The states listed in Clinton’s cable are those with which the British coalition government has recently announced a significant deepening of relations. In October 2010, for example, the Queen welcomed the Emir of Qatar, Sheikh al-Thani, to Windsor Castle. During the visit, a joint statement by Cameron and al-Thani noted that Qatar and Britain ‘enjoy a special defence relationship’ underpinned by a Defence Cooperation Arrangement signed in 2006, involving British military training of the Qatari armed forces in Qatar and Britain. It also noted that Qatar has a diverse range of investments in Britain and is a major supplier of energy, providing 11 per cent of Britain’s gas demand. As regards Kuwait, David Cameron announced in February 2011 the creation of a UK-Kuwait Trade and Investment Task Force, a commitment to double trade to $4 billion a year by 2015, and the signature of a memorandum of understanding on trade and technical cooperation. The Kuwait Investment Authority has its overseas headquarters in London and has invested some £150 billion over the last fifty years, the majority of it in Britain. The Gulf states including Saudi Arabia now account for around half of all British arms sales and the government estimates that they will spend around $100 billion on ‘defence and security’ technology over the next five years.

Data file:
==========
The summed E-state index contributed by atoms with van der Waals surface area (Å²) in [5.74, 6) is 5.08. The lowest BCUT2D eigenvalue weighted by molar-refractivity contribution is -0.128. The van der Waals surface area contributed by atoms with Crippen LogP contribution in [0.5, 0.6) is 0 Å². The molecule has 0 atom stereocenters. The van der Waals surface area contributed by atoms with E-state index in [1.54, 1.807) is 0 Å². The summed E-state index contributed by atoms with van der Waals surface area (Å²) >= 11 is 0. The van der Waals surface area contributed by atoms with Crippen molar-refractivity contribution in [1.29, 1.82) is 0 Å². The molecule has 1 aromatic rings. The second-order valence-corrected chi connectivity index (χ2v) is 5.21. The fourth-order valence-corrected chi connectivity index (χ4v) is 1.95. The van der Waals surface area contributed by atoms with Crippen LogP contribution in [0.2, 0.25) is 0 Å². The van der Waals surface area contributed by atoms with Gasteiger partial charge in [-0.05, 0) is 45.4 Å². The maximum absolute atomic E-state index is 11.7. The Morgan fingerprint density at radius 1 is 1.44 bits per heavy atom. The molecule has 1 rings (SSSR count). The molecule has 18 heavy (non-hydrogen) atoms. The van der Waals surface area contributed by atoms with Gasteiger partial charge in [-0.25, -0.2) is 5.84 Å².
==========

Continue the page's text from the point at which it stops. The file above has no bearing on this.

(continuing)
Along with these contacts have come extreme British apologias for the Gulf regimes’ political orientations. Governments which Britain opposes are simply told by Ministers to adopt democracy. When it comes to allied regimes, however, notably those in the Gulf, a large amount of latitude is allowed. A standard formula, as outlined by David Cameron in a speech to the Kuwait National Assembly in February 2011, runs as follows: